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The Mosquito Coast (20-Nov-1986)

Director: Peter Weir

Writer: Paul Schrader

From novel: The Mosquito Coast by Paul Theroux

Keywords: Drama

NameOccupationBirthDeathKnown for
Jason Alexander
Actor
23-Sep-1959   George Costanza on Seinfeld
Harrison Ford
Actor
13-Jul-1942   Han Solo in Star Wars
Andre Gregory
Theater Director
11-May-1934   My Dinner with Andre
Butterfly McQueen
Actor
7-Jan-1911 22-Dec-1995 Gone with the Wind
Helen Mirren
Actor
26-Jul-1945   Prime Suspect
Dick O'Neill
Actor
29-Aug-1928 17-Nov-1998 Charlie Cagney on Cagney and Lacey
River Phoenix
Actor
23-Aug-1970 31-Oct-1993 My Own Private Idaho
Martha Plimpton
Actor
16-Nov-1970   The Goonies

REVIEWS

Review by George Capsas (posted on 17-May-2005)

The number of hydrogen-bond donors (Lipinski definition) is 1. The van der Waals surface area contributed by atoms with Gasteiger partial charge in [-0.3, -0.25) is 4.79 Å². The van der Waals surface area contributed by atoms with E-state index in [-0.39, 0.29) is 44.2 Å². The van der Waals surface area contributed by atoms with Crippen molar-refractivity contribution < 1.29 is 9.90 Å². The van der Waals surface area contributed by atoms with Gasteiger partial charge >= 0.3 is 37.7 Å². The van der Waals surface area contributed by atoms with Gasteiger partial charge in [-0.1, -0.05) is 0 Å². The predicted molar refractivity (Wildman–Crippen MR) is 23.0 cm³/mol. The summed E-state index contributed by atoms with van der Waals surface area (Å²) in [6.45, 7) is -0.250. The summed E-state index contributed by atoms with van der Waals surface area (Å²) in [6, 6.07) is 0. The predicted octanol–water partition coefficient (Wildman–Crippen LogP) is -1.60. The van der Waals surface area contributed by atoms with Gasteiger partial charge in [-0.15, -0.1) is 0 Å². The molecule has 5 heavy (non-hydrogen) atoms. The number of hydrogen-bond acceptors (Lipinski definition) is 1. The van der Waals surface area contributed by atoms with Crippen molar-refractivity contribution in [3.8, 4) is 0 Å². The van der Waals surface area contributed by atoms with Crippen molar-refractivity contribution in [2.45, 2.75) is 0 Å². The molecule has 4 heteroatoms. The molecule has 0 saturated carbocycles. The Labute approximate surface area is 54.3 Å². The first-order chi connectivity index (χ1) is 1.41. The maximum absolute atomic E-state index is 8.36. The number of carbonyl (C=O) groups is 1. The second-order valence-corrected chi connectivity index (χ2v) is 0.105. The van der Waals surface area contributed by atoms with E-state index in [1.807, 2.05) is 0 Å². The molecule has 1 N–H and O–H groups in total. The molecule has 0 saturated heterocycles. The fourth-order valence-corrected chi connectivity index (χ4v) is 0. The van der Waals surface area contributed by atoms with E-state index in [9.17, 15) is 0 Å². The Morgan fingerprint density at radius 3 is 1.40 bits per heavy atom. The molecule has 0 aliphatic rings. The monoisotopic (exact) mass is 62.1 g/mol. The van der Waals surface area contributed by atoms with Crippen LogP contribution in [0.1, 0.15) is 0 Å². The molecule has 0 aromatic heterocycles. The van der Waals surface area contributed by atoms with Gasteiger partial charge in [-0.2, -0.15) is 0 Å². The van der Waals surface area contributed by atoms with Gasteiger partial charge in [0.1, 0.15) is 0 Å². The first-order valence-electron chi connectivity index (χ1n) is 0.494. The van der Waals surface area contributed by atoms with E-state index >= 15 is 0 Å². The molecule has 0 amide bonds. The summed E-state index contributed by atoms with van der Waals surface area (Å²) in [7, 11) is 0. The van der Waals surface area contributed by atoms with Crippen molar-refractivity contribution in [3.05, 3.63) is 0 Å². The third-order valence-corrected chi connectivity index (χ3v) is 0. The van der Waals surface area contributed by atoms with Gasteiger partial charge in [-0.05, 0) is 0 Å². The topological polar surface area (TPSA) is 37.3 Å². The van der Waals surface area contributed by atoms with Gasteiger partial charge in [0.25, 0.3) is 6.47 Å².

"The Mosquito Coast" is a film I think very highly of even though it is not (in my opinion) your typical Hollywood fare. In fact, I think it is a ways off the beaten track, so for filmgoers who like something more out-of-the-way, this is a pretty good film to partake of. It is, I think, a film with a "message" in it, and while this is certainly nothing new in movies, I think part of the charm of the picture is that the message is very succintly understated (you do have to think about it). It is certainly well-acted by all the performers in it-- Harrison Ford, Helen Mirren, and River Phoenix deserve special praise for giving very fine and probing performances to their characers (all three are very good in virtually anything they appear in--yes, I know that River Phoenix is deceased and that is too bad because he might have gone on to become a truly great star and actor, had he lived), and Peter Weir's direction ("The Year of Living Dangerously", "Dead Poet's Society") is masterful--especially because I believe that the subject matter of the story was not easy to convey. It is also beautifully photographed-- especially the sequences out in Mosquitia, which is along the Carribbean coast in Central America. But let the viewer be warned: This story is a tragedy, and the end of it does have a certain pathos to it. Essentially, it is a uniquely American story, even though it happens largely outside the U.S. It surrounds the Harrison Ford character, and is essentially a character-study of this strange and unique man and his angry dilemma, and his subsequent "fall from grace". I believe the "study" of the Ford character in this film is comparable to the roll that Humphrey Bogart had in "Treasure of the Sierra Madre" in that it is also a look at a person who is driven to great desperation not only by his own desires and weaknesses, but also by his own vanity. A must see!


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